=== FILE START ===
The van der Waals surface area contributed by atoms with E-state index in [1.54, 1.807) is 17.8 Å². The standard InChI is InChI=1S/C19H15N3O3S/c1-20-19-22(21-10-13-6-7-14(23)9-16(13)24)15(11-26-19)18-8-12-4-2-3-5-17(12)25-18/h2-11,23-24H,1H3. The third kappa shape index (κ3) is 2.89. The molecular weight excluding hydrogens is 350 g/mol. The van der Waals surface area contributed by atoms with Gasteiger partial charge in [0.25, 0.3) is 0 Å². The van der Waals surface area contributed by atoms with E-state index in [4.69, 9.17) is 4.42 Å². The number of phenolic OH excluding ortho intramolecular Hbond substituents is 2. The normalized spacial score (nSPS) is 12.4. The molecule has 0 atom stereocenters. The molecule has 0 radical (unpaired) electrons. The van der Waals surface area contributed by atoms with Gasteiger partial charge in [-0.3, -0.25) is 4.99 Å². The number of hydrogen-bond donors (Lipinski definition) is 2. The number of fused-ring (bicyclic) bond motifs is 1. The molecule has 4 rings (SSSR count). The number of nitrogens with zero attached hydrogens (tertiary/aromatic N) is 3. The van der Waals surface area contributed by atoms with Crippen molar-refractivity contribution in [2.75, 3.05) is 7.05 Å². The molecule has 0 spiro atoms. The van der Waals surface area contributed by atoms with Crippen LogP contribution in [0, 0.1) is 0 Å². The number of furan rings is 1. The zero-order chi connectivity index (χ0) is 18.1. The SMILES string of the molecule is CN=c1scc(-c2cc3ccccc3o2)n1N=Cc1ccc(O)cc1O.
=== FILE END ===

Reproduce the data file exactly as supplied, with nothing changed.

The van der Waals surface area contributed by atoms with E-state index in [1.54, 1.807) is 17.8 Å². The standard InChI is InChI=1S/C19H15N3O3S/c1-20-19-22(21-10-13-6-7-14(23)9-16(13)24)15(11-26-19)18-8-12-4-2-3-5-17(12)25-18/h2-11,23-24H,1H3. The third kappa shape index (κ3) is 2.89. The molecular weight excluding hydrogens is 350 g/mol. The van der Waals surface area contributed by atoms with Gasteiger partial charge in [0.25, 0.3) is 0 Å². The van der Waals surface area contributed by atoms with E-state index in [4.69, 9.17) is 4.42 Å². The number of phenolic OH excluding ortho intramolecular Hbond substituents is 2. The normalized spacial score (nSPS) is 12.4. The molecule has 0 atom stereocenters. The molecule has 0 radical (unpaired) electrons. The van der Waals surface area contributed by atoms with Gasteiger partial charge in [-0.3, -0.25) is 4.99 Å². The number of hydrogen-bond donors (Lipinski definition) is 2. The number of fused-ring (bicyclic) bond motifs is 1. The molecule has 4 rings (SSSR count). The number of nitrogens with zero attached hydrogens (tertiary/aromatic N) is 3. The van der Waals surface area contributed by atoms with Crippen molar-refractivity contribution in [2.75, 3.05) is 7.05 Å². The molecule has 0 spiro atoms. The van der Waals surface area contributed by atoms with Crippen LogP contribution in [0, 0.1) is 0 Å². The number of furan rings is 1. The zero-order chi connectivity index (χ0) is 18.1. The SMILES string of the molecule is CN=c1scc(-c2cc3ccccc3o2)n1N=Cc1ccc(O)cc1O.